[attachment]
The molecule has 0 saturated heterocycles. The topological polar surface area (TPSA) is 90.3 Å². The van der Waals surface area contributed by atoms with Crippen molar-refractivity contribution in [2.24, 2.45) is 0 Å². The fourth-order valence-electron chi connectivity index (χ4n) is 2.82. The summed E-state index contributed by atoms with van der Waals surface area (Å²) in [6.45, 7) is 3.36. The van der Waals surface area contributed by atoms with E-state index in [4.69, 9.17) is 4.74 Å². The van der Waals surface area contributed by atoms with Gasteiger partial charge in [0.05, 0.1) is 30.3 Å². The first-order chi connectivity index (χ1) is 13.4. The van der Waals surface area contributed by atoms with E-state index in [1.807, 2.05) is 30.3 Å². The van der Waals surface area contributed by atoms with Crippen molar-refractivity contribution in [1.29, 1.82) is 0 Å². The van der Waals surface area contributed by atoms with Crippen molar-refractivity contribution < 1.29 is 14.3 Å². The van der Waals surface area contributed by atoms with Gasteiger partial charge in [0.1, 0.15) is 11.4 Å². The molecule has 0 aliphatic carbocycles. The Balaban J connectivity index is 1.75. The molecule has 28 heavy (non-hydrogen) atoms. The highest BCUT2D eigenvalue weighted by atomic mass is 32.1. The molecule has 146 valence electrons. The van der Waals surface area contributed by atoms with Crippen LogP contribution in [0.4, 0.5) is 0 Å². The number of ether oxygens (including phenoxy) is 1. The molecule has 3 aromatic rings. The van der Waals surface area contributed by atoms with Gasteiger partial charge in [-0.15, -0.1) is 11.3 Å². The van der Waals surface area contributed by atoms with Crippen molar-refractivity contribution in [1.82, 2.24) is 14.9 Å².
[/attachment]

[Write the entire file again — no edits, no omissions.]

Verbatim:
The molecule has 0 saturated heterocycles. The topological polar surface area (TPSA) is 90.3 Å². The van der Waals surface area contributed by atoms with Crippen molar-refractivity contribution in [2.24, 2.45) is 0 Å². The fourth-order valence-electron chi connectivity index (χ4n) is 2.82. The summed E-state index contributed by atoms with van der Waals surface area (Å²) in [6.45, 7) is 3.36. The van der Waals surface area contributed by atoms with E-state index in [4.69, 9.17) is 4.74 Å². The van der Waals surface area contributed by atoms with Gasteiger partial charge in [0.05, 0.1) is 30.3 Å². The first-order chi connectivity index (χ1) is 13.4. The van der Waals surface area contributed by atoms with E-state index in [1.807, 2.05) is 30.3 Å². The van der Waals surface area contributed by atoms with Crippen molar-refractivity contribution in [1.29, 1.82) is 0 Å². The van der Waals surface area contributed by atoms with Crippen molar-refractivity contribution < 1.29 is 14.3 Å². The van der Waals surface area contributed by atoms with Gasteiger partial charge in [0.1, 0.15) is 11.4 Å². The molecule has 0 aliphatic carbocycles. The Balaban J connectivity index is 1.75. The molecule has 28 heavy (non-hydrogen) atoms. The highest BCUT2D eigenvalue weighted by atomic mass is 32.1. The molecule has 146 valence electrons. The van der Waals surface area contributed by atoms with Crippen LogP contribution in [0.4, 0.5) is 0 Å². The number of ether oxygens (including phenoxy) is 1. The molecule has 3 aromatic rings. The van der Waals surface area contributed by atoms with Gasteiger partial charge in [-0.15, -0.1) is 11.3 Å². The van der Waals surface area contributed by atoms with Crippen molar-refractivity contribution in [1.82, 2.24) is 14.9 Å².